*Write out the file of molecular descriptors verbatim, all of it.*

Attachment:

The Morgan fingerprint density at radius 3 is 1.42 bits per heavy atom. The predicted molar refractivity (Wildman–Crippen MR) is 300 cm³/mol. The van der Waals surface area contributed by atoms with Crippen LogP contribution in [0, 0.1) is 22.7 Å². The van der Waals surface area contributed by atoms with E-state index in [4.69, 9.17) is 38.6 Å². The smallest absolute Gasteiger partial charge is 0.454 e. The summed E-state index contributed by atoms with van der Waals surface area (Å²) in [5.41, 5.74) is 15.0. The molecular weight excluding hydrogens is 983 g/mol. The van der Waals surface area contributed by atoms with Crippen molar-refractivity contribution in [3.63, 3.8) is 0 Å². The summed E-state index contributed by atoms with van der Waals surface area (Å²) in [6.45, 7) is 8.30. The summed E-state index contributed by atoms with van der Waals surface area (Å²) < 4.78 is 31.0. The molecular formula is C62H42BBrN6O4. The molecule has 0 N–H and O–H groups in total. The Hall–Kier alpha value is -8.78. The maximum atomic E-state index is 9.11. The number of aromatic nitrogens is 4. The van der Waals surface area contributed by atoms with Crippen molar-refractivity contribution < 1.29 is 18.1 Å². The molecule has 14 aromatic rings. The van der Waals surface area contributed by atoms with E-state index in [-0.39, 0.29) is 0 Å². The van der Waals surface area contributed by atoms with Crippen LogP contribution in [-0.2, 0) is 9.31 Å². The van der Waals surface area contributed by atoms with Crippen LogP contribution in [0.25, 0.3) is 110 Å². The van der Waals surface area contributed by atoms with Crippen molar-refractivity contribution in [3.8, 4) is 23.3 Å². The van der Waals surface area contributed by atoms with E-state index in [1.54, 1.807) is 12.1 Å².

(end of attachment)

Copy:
The Morgan fingerprint density at radius 3 is 1.42 bits per heavy atom. The predicted molar refractivity (Wildman–Crippen MR) is 300 cm³/mol. The van der Waals surface area contributed by atoms with Crippen LogP contribution in [0, 0.1) is 22.7 Å². The van der Waals surface area contributed by atoms with E-state index in [4.69, 9.17) is 38.6 Å². The smallest absolute Gasteiger partial charge is 0.454 e. The summed E-state index contributed by atoms with van der Waals surface area (Å²) in [5.41, 5.74) is 15.0. The molecular weight excluding hydrogens is 983 g/mol. The van der Waals surface area contributed by atoms with Crippen molar-refractivity contribution in [3.63, 3.8) is 0 Å². The summed E-state index contributed by atoms with van der Waals surface area (Å²) in [6.45, 7) is 8.30. The summed E-state index contributed by atoms with van der Waals surface area (Å²) < 4.78 is 31.0. The molecular formula is C62H42BBrN6O4. The molecule has 0 N–H and O–H groups in total. The Hall–Kier alpha value is -8.78. The maximum atomic E-state index is 9.11. The number of aromatic nitrogens is 4. The van der Waals surface area contributed by atoms with Crippen molar-refractivity contribution < 1.29 is 18.1 Å². The molecule has 14 aromatic rings. The van der Waals surface area contributed by atoms with E-state index in [-0.39, 0.29) is 0 Å². The van der Waals surface area contributed by atoms with Crippen LogP contribution in [-0.2, 0) is 9.31 Å². The van der Waals surface area contributed by atoms with Crippen LogP contribution in [0.25, 0.3) is 110 Å². The van der Waals surface area contributed by atoms with Crippen molar-refractivity contribution in [3.8, 4) is 23.3 Å². The van der Waals surface area contributed by atoms with E-state index in [1.54, 1.807) is 12.1 Å².